“I have always said if there ever came a day when I could no longer meet my duties and expectations as Apple’s CEO, I would be the first to let you know. Unfortunately, that day has come,” wrote Jobs, who has been on medical leave since January. Cook has been filling in as the company’s leader.
Apple’s board took pains to praise Jobs, who led a historic turnaround for the once-ailing company. Apple shares were briefly halted in after-hours trading as Apple announced its leadership change. When trading resumed, shares dropped 5%.
“Steve’s extraordinary vision and leadership saved Apple and guided it to its position as the world’s most innovative and valuable technology company,” board member Art Levinson said. “In his new role as chairman of the board, Steve will continue to serve Apple with his unique insights, creativity and inspiration.”
Apple’s fans flocked to Twitter and other social-media sites to mark and mourn the CEO torch-passing. “The end of an era!” one Twitter user wrote, while another voiced the fears many share: “I pray it’s not bc [because] of his health.”
In January, Jobs said he would take another medical leave of absence, two years after a six-month sabbatical during which he received a liver transplant. Although it was his third medical leave of absence, he continued to make Apple’s major strategic decisions while Cook took over the day-to-day operations.
Cook has nearly 30 years of experience in the computer industry, serving in leadership roles at IBM, Intelligent Electronics and Compaq before joining Apple in 1998.
Jobs made his last public appearance in June when he unveiled iCloud, a free wireless storage and syncing service, at Apple’s annual Worldwide Developers Conference. Jobs received a standing ovation when he took the stage.
Jobs co-founded Apple with Steve Wozniak in 1976 from his family’s garage. Nine years later, Jobs parted ways with Apple after disagreements with management. He returned as a consultant in 1996 and became interim CEO a year later. In 2000, he took the job permanently.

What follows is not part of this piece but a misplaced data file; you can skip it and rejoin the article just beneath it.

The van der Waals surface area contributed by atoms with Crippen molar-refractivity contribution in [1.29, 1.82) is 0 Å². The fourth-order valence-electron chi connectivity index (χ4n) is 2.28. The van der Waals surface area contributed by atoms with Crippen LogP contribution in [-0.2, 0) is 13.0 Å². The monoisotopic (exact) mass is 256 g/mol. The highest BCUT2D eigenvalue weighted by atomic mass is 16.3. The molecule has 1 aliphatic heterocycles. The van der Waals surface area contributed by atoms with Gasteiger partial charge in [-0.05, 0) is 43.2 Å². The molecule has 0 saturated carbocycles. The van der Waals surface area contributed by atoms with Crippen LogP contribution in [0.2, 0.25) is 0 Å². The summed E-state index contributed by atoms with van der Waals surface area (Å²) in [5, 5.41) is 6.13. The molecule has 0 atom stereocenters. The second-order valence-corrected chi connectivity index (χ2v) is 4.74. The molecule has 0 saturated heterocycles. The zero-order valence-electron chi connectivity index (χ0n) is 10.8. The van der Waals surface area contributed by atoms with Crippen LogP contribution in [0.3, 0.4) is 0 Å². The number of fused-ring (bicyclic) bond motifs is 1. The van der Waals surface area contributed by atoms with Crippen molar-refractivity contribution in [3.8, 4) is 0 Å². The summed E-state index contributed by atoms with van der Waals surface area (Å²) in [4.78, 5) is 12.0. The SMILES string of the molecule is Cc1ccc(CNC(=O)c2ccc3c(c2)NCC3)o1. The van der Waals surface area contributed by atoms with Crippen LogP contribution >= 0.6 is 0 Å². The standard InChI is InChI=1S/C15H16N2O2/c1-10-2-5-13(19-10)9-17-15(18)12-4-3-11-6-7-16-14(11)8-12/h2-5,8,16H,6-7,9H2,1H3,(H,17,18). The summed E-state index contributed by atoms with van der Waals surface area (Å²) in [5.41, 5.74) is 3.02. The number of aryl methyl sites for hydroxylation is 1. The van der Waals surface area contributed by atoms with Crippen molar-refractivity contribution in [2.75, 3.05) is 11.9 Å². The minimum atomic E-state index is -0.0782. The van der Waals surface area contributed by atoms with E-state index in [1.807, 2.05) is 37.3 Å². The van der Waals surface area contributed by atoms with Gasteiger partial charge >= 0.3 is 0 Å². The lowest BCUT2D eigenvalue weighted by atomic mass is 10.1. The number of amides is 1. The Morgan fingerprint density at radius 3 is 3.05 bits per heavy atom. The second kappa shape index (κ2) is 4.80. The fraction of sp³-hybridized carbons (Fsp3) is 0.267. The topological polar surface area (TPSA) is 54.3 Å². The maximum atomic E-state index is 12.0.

In his second run as CEO, Jobs led a Phoenix-like resurrection that transformed Apple from a bumbling also-ran to the second-largest company in the world by market value. Billion-dollar products like the iMac, iTunes, iPod, iPhone, and most recently the iPad have made Apple the envy of all tech competitors.
“I believe Apple’s brightest and most innovative days are ahead of it. And I look forward to watching and contributing to its success in a new role,” Jobs wrote in his resignation letter. “I have made some of the best friends of my life at Apple, and I thank you all for the many years of being able to work alongside you.”
Six years ago, Jobs delivered his only commencement speech — one that is often cited as the speech of his life. “Death is very likely the single best invention of life. It is life’s change agent. It clears out the old to make way for the new,” he told the crowd at Stanford University. “Your time is limited, so don’t waste it living someone else’s life.”
It was a powerful talk, given the CEO’s history of illness. Jobs was diagnosed with a treatable form of pancreatic cancer in 2004. Since then, both his health and how the company would run without him have been topics of intense speculation.
Tim Cook, who will take Jobs’ spot, quickly gained the favor of the notoriously hard-to-please CEO. Cook was named COO in 2005 after having “been doing this job for over two years,” Jobs said at the time. Jobs even gave him an office near his in Apple’s Cupertino headquarters.
As COO, Cook has been responsible for Apple’s product sales and operations, overseeing the company’s manufacturing, distribution and inventories, as well as negotiating with wireless networks that carry the iPhone. He organized Apple’s successful retail store strategy, and he is in charge of ensuring that Apple’s new products launch without any setbacks or major glitches.
Design and marketing, however — which fell directly under Jobs’ purview — is not Cook’s forte.
Still, some analysts that follow Apple say they believe Steve Jobs built up a resilient culture over the past 14 years, cultivating strong teams that can continue to innovate without him. Many of those teams pulled off very ambitious projects while he was on leave, including the iPad 2, iOS 5 and the new MacBook lineup.
“One of the most important things that Steve Jobs did in Apple 2.0 is rebuilding the culture,” said Mike McGuire, analyst at Gartner. “But it’s not quite the ‘cult of Steve’ like many believe. He built incredible teams that didn’t quite have free reign, but had plenty of room to innovate. It’s going to be hard work, but Apple will be fine without him.”